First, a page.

My blog friend Elizabeth set me thinking when she made a comment on the post about the Roman Empress Sabine. While most of the other reactions voiced admiration for Sabine, she was alone in saying that she came across to her as manipulative. And as I know that
is a woman of great sensitivity, I found this both astute and thought-provoking as it leads to the question of character: both how we each judge the characters of others in life, and how we read and write them. Elizabeth
I described Sabine as a strong, independent-minded woman from her face as captured so beautifully in stone and from the little I’d found out about her. And while most of us would consider those worthy character traits, it’s also true that you can have too much of a good thing.
is quite right: Sabine could very well have been manipulative. The refusal to have any children by her husband probably bears that out; “strong woman” does not automatically equate to “good woman” or “woman who always behaves well”. As with any virtue, pushed too far strength can become unlikeable – a harridan of a boss, a difficult member of the family, for example. Elizabeth
Largely, how we react to people and characters in fiction is to do with our own internal scale, experience with similar characters and perception of our own strengths and weaknesses. This was brought home yet again to me when I did a little talk for a book group the other week. Some readers engage with one character in a novel, others see the book very differently. Different aspects appeal to different readers. It always happens.
The most forthright discussions I ever have are when a reader tells me she or he hated a character - and by extension, the novel – because the way they behaved was so terrible, or annoying or cruel, while I had put all the wrong emphasis on which was the “good” character which the “bad”. And I have to explain that the very complexity they dislike is the point of book: the writer is trying to use characters to reflect the complexities of life. It's possible for a sympathetic character to do something wrong without that incident making them a bad person through and through. Unpleasant characters can have redeeming features. Often our reaction to these specific events strikes a chord with a personal memory.
So I went back to find out some more about Sabine. She married Hadrian in 100 AD. According to some records she was only 13 which was on the young side even for the ancient Romans, and she was the great-niece of Hadrian’s guardian, the Emperor Trajan.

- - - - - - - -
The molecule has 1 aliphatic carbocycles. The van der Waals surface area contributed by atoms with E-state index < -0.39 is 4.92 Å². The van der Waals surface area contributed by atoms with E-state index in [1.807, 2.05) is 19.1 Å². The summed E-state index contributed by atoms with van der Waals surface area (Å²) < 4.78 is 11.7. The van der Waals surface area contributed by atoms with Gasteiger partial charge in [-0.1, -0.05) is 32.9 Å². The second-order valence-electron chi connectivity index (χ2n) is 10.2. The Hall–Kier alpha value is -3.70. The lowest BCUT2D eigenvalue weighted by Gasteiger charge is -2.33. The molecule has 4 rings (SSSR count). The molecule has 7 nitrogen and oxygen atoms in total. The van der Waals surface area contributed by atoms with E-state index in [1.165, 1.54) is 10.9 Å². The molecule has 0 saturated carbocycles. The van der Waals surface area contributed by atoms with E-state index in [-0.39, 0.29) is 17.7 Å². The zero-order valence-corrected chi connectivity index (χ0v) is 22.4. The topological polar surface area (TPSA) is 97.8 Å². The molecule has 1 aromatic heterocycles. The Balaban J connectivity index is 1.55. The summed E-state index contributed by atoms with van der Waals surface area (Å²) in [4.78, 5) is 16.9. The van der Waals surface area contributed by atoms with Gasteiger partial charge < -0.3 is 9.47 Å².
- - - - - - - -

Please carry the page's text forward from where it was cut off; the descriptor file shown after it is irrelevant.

But behind closed doors there’s another side to Hadrian. His marriage to Sabine was purely political, a disastrous union on the personal level. Young Sabine was his closest unmarried female relative, thus increasing the family’s powerbase, but there was never any love between them. The relationship was so antagonistic that he said he would have divorced her if he were not Emperor.
But what was the cause of this hostility and unhappiness on both sides? Well, a little more research reveals historians of the time freely admitting Hadrian’s “Hellenistic” tendencies – a love of all things Greek. For Hadrian, this extended to homosexuality and a particular attraction to young boys.
Hadrian’s page boy Antinous became “the slave of his unlawful pleasure” and “a loathsome instrument of his master’s lust”. When this youth was found drowned in the Nile while the court was in
, his death sent Hadrian into a torment of grief. He made Antinous a deity, as it was the highest accolade he could bestow. Egypt
Yet against all this must be weighed the acceptance that Hadrian was no monster by the standards of the times. There’s no place for revisionism here: Hadrian was a great admirer of all things Greek, and among the intellectuals of ancient Greece the love between a man and a boy was considered the purest form of love. We can contrast his actions and the acceptance of them with the mores of the world now, but we cannot condemn him absolutely on our terms.
However, if we consider Sabine’s position now, what we can say is that her attitude to Hadrian might have made her a woman ahead of her time. But there again, the historians were men who gave a man’s account excusing Hadrian’s proclivities. They don’t record the effect on the woman he married, or the feelings of any of the women expected to understand and excuse the Hellenic ideal. Or indeed, the boys who caught his eye. All we can do is imagine from our own perspective.
You wonder, too, lost in admiration at the artistry involved, how much of this was in the mind of the sculptor when he created the statue of the Empress Sabine, and what an achievement it was to capture a tantalising essence of the woman that can still intrigue after two thousand years.
PS. The bust pictured isn’t Sabine. I found her in a junk shop years ago and reckon she started out as a garden ornament. But she fits into an alcove and I like her presence.
Elizabeth Young’s blog is here.